# Thought Experiment: same objects different mass but same acceleration due to friction

I was just thinking about inertia and i understand that smaller masses accelerate faster under the same force. Then I thought about an objects acceleration under the frictional force.
Now say there were two objects of the same material, same volume but different masses. They are in contact with the same surface (so the coefficients of friction are equal). Now theoretically these objects should have the same acceleration if friction is the only force present.

Fg = Fn = mg
Ff = (mu)Fn = (mu)mg
Fnet = (mu)mg

Fnet = ma
a= F/m
a= (mu)mg/m ------> mass cancel
a = (mu)g

So by this equation we can say that since mass cancel, it is irrelevant in determining the acceleration of any two objects. So this makes sense to me calculation wise but I have trouble grasping that in real life an object of say 5 kg and 50 kg even though they are of the same material will slow down at the same rate. Does this make any sense?

The thing I want to know is how two objects can be made of the same material and have the same volume, but have different masses. To me, that's impossible.

One could be more dense. The thing that doesn't matter. They could also be different volumes and their force of friction would remain the same because it depends on mass not volume.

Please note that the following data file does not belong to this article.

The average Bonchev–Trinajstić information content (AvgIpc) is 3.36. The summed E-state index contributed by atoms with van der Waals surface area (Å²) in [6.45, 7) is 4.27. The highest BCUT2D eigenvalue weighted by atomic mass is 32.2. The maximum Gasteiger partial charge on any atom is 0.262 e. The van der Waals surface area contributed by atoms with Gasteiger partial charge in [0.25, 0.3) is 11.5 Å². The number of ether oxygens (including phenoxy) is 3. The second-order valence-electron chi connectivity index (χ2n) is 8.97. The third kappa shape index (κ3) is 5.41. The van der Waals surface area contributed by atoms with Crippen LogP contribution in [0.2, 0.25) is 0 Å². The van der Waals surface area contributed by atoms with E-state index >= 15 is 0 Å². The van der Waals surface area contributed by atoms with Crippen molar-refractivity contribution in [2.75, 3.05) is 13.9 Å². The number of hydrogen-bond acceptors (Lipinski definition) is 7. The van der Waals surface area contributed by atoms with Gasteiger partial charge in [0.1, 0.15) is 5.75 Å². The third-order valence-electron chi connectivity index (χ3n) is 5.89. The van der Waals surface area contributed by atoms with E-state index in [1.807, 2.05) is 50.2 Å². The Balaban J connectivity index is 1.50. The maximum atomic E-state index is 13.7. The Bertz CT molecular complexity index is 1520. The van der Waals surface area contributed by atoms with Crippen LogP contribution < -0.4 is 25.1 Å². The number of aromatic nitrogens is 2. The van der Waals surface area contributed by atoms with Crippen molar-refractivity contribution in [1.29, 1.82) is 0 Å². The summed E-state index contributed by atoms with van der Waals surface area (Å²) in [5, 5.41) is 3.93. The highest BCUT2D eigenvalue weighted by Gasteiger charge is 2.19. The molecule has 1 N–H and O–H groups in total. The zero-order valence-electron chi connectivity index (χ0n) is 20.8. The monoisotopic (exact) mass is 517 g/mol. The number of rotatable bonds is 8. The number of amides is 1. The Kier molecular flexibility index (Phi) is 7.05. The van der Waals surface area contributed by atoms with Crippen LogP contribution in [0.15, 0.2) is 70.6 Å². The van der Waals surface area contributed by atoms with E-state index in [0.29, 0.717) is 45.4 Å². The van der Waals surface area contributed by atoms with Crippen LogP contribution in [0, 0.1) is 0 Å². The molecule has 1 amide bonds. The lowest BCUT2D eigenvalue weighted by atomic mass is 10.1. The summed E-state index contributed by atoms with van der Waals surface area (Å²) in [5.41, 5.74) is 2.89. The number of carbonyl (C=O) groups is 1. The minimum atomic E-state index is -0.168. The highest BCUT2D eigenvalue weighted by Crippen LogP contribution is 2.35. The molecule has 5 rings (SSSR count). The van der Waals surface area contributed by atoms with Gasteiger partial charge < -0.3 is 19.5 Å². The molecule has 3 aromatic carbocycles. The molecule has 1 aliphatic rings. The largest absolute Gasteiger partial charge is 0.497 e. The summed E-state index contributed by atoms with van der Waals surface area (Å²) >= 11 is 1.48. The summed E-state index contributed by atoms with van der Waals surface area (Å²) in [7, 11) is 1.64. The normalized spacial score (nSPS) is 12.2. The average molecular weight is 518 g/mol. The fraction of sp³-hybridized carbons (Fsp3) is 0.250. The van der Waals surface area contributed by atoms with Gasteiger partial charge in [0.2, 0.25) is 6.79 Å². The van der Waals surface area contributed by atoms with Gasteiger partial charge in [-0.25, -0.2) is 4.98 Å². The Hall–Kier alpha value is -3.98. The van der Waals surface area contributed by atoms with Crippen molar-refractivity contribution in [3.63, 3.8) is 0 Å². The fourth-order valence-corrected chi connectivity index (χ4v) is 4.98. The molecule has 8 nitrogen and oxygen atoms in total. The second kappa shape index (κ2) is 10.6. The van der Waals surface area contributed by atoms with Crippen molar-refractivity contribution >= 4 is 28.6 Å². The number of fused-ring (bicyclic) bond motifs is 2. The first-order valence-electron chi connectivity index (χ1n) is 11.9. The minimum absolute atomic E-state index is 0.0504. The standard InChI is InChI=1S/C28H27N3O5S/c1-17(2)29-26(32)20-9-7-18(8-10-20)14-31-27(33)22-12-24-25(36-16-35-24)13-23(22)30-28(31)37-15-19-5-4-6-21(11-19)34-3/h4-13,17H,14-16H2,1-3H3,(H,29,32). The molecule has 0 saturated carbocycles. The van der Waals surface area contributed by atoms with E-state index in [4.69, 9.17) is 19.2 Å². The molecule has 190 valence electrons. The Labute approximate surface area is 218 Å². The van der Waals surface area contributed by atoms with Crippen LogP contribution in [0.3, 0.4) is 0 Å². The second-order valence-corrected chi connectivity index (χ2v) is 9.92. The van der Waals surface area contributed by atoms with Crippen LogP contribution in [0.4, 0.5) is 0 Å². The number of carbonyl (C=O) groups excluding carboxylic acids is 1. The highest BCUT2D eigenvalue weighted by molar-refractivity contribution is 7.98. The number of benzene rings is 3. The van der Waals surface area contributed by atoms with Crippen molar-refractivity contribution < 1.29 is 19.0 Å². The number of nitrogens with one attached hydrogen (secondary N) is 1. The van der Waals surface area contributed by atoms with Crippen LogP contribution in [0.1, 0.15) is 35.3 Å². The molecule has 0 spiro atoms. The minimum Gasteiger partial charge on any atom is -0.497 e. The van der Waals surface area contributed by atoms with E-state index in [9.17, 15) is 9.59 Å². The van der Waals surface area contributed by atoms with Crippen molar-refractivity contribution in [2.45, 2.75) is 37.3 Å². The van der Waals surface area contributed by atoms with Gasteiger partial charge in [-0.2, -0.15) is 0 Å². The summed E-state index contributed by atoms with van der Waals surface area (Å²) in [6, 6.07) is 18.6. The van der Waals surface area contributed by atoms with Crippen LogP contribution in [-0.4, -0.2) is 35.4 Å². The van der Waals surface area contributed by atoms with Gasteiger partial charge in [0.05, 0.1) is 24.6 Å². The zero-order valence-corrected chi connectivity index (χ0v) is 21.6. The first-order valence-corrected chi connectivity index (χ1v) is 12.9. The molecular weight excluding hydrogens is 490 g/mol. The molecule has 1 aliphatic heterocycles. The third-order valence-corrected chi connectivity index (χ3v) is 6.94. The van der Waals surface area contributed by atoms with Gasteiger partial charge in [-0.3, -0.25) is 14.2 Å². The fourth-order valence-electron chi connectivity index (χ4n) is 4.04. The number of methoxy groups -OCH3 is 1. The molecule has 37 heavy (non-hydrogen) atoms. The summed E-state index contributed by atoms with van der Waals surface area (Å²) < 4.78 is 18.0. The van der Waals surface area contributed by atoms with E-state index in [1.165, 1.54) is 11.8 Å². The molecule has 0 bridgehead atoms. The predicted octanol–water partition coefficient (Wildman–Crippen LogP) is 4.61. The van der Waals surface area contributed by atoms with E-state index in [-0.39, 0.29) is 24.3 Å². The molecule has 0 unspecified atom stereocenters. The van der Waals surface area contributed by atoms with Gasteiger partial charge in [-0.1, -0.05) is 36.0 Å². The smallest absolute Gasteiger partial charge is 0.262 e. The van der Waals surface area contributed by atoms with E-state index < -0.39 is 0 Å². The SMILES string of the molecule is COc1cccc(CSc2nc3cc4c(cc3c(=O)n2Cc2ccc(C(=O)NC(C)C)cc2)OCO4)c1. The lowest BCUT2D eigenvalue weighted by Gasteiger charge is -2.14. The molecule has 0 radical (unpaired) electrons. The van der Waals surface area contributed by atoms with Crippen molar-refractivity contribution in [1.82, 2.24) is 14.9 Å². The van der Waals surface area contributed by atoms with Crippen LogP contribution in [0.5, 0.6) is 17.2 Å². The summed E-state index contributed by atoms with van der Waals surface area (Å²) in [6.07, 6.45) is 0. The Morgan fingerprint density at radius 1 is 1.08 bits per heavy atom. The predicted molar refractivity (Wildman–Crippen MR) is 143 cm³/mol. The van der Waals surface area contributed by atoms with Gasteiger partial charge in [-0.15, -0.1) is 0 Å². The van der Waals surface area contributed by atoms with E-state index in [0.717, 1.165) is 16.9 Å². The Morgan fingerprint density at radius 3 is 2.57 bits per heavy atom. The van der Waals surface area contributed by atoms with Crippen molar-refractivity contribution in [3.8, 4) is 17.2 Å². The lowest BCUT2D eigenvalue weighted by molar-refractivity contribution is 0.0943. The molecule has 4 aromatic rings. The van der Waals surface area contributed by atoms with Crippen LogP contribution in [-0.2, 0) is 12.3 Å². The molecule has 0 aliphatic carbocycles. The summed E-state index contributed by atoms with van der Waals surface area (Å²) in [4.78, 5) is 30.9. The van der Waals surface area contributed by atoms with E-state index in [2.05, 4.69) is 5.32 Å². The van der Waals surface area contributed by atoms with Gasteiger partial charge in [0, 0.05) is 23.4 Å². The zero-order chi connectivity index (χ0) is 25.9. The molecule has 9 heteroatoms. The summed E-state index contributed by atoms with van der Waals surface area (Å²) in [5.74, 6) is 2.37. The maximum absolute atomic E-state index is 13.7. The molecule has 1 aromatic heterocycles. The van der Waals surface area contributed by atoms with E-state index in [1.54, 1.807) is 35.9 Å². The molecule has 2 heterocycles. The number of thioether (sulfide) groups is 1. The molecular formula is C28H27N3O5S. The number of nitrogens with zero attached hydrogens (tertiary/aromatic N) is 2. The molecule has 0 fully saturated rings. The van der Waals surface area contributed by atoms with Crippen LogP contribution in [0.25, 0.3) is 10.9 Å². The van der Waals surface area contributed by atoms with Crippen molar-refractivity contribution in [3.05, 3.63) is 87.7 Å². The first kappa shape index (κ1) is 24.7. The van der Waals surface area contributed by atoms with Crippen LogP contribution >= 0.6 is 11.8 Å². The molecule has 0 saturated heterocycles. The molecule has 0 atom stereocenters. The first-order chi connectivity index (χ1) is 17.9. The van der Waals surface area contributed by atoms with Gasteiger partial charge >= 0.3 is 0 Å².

Hmm, so its hard imaging that a 1kg weight will slow down as fast as a 100kg weight when sliding across the same surface in real life. Yeah, I can see why that wouldn't make sense intuitively. Perhaps it would help to consider how external forces influence these. It would take 100x as much force to keep the 100kg weight moving at a constant velocity than to keep a 1kg weight moving at a constant velocity. So while the 1kg weight will slow down just as fast as the 100kg weight, it will be a 100 times easier to push again and keep going. Also in real life there can be traction, which can complicate things.

Hopefully that helps, I'm new.. So.. yeah!

Thanks.

In your example it is just coincidence that the mass "cancels" out. Not even coincidence, you specifically engineered the problem in order to have the mass cancel out. However, in real life rarely does that happen. You have to take both mass and friction into account when determining a motion of an object, and therefore neither is irrelevant. In fact the mass (and force) is of fundamental importance for how fast the object will accelerate. The friction merely modifies the motive force, but as you well know the equation F=ma still needs to be used.

It shouldn't be hard to grasp how a lighter object can be harder to accelerate than a heavier one, though. Just yesterday I was moving a large dresser across the floor, and it was quite hard to push (although I did it ). A boulder of the same weight set tightly on the ground, however, might as well be impossible to move for a person. Yet, a car an order of magnitude heavier can be relatively easy to push due to the fact that it's on wheels.